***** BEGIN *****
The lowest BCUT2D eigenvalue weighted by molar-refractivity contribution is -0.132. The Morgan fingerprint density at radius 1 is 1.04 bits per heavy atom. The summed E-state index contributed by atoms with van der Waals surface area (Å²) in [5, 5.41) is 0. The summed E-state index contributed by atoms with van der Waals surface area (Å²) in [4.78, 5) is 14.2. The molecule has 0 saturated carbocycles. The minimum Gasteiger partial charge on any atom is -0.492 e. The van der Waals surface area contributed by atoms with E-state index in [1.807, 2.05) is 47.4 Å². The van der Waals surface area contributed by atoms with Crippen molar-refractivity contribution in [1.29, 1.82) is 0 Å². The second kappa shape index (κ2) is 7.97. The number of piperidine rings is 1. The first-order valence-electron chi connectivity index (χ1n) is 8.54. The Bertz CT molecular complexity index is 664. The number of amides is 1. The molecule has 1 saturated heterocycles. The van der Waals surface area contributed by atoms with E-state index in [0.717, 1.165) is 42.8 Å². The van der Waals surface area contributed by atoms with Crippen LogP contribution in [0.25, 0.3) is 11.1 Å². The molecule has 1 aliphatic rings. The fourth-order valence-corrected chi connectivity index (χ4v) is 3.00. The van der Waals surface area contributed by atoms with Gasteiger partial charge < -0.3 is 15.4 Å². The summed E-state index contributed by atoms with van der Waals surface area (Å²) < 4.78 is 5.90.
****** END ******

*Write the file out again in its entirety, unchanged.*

The lowest BCUT2D eigenvalue weighted by molar-refractivity contribution is -0.132. The Morgan fingerprint density at radius 1 is 1.04 bits per heavy atom. The summed E-state index contributed by atoms with van der Waals surface area (Å²) in [5, 5.41) is 0. The summed E-state index contributed by atoms with van der Waals surface area (Å²) in [4.78, 5) is 14.2. The molecule has 0 saturated carbocycles. The minimum Gasteiger partial charge on any atom is -0.492 e. The van der Waals surface area contributed by atoms with E-state index in [1.807, 2.05) is 47.4 Å². The van der Waals surface area contributed by atoms with Crippen molar-refractivity contribution in [1.29, 1.82) is 0 Å². The second kappa shape index (κ2) is 7.97. The number of piperidine rings is 1. The first-order valence-electron chi connectivity index (χ1n) is 8.54. The Bertz CT molecular complexity index is 664. The number of amides is 1. The molecule has 1 saturated heterocycles. The van der Waals surface area contributed by atoms with E-state index in [0.717, 1.165) is 42.8 Å². The van der Waals surface area contributed by atoms with Crippen LogP contribution in [0.25, 0.3) is 11.1 Å². The molecule has 1 aliphatic rings. The fourth-order valence-corrected chi connectivity index (χ4v) is 3.00. The van der Waals surface area contributed by atoms with Gasteiger partial charge < -0.3 is 15.4 Å². The summed E-state index contributed by atoms with van der Waals surface area (Å²) < 4.78 is 5.90.